“During our bridge competition, our winning team constructed a K’NEX bridge that weighed just 80 grams, but was able to support 7.5 lbs.,” Schwartz said.

JROTC Cadet Col. Jessica MacDonald-Gonzalez, 17, commander of the James Monroe’s Viking Battalion, said she appreciated STEM support from the Corps and West Point.

MacDonald-Gonzalez serves as the LA Unified School District all-city colonel and applied for national four-year scholarships. She is considering the college she’ll attend to study psychology or cognitive science, and, ultimately, become a lawyer.

“As far as STEM goes, I feel like there are so many different opportunities,” she said. “It’s such a diverse area of work and study, that there’s always something for everyone in STEM, regardless of age or gender.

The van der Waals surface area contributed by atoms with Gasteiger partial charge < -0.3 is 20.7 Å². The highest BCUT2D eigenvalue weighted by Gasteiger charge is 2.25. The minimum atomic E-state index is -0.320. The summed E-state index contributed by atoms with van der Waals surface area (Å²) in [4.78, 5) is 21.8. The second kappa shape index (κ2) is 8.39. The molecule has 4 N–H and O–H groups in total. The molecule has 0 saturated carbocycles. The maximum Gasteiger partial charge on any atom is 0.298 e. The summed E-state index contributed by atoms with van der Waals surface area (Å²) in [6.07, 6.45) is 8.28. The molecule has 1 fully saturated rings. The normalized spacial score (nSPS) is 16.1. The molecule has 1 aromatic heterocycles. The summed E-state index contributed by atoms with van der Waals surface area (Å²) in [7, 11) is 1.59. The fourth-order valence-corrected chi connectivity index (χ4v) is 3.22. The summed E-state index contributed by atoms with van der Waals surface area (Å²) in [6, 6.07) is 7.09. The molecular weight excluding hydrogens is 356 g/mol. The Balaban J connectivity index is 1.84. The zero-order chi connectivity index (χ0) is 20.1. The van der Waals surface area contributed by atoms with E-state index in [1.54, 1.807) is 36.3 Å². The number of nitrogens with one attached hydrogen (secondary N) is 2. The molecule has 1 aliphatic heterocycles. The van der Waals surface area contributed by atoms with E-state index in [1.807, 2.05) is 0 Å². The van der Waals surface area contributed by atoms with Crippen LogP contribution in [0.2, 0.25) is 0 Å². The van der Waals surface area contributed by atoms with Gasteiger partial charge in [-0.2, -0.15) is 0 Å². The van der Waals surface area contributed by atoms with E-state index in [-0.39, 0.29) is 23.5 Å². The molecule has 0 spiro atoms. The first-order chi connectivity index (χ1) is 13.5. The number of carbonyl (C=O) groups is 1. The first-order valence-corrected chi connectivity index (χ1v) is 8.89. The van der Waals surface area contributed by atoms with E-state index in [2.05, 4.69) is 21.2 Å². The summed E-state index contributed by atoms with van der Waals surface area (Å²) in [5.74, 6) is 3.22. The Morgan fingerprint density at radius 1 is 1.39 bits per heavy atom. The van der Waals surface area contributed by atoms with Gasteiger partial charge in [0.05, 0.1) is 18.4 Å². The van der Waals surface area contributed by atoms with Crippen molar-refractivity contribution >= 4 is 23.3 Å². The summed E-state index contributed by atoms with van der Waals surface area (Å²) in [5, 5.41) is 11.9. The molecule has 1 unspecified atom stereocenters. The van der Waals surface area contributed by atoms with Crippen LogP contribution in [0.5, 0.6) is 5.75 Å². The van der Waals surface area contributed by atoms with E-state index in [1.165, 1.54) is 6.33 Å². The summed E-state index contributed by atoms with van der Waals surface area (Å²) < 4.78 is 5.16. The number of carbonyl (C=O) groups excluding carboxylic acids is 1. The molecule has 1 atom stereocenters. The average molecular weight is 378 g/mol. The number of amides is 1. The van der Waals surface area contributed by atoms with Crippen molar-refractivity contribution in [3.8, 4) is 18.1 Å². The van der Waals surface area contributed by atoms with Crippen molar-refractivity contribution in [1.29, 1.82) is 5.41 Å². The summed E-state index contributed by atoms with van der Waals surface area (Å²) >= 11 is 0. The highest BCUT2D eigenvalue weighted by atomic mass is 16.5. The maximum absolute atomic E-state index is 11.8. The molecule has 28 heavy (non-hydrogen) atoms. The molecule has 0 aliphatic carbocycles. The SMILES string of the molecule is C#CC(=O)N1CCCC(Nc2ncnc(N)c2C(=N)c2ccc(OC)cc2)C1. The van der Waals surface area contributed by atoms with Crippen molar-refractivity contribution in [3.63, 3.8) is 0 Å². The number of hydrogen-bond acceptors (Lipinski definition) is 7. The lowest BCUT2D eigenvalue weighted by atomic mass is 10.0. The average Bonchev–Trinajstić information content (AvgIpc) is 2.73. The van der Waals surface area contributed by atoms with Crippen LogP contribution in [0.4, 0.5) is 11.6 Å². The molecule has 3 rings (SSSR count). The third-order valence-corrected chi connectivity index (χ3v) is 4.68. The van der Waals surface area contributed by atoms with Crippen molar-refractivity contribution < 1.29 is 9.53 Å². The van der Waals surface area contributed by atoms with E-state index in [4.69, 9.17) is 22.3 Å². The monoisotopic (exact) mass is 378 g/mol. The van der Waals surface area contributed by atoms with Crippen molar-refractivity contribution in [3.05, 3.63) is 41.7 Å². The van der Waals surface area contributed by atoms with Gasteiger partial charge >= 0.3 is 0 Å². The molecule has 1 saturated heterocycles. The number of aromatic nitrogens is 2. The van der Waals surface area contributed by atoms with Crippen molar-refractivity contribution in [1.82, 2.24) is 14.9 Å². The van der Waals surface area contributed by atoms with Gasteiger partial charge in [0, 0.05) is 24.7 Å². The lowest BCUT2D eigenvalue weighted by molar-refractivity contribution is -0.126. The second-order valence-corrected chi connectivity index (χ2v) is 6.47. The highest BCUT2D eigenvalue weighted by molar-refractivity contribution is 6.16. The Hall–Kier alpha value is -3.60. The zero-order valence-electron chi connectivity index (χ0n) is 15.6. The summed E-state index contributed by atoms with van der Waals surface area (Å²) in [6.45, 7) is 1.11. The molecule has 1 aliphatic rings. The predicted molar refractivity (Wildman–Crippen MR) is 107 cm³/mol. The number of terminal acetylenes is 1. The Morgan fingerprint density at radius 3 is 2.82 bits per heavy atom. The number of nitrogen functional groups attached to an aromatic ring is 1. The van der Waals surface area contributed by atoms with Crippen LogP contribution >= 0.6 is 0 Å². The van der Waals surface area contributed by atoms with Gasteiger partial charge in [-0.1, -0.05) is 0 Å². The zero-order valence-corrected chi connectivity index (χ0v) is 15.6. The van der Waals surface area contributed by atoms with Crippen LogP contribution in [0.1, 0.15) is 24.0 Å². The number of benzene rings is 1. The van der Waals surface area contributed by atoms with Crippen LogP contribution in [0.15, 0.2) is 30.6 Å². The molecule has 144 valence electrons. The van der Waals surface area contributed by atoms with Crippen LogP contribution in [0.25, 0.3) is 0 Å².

“Everyone has an opportunity to study something that they love, and I think that science, outside of humanities, should be explored a little bit more, because it provides so much more technology for the future of the students.”

JROTC is great for honing leadership skills and getting ready for the adult world, she added, noting she began the program at 13 years old as a “shy freshman.”

“When (JROTC cadets) enter the program, some of them are English learners and don’t know what they want to do,” MacDonald-Gonzalez said. “They just wanted to start an extra-curricular activity to figure out what they want to do, and they end up with fluent English and want to go to college. They have all of these resources, and they know what they want to be in the future. It’s really amazing because (the LA Unified School District) has some wonderful students.”

Events like West Point LEADS are investments in people and future generations, Schwartz said.

“Our greatest asset in the LA District is our people,” he said. “Events like West Point LEADs provide us an opportunity to invest in our next generation by fostering an appreciation for science, technology, engineering and math, and showcase the dedication and expertise of our people.”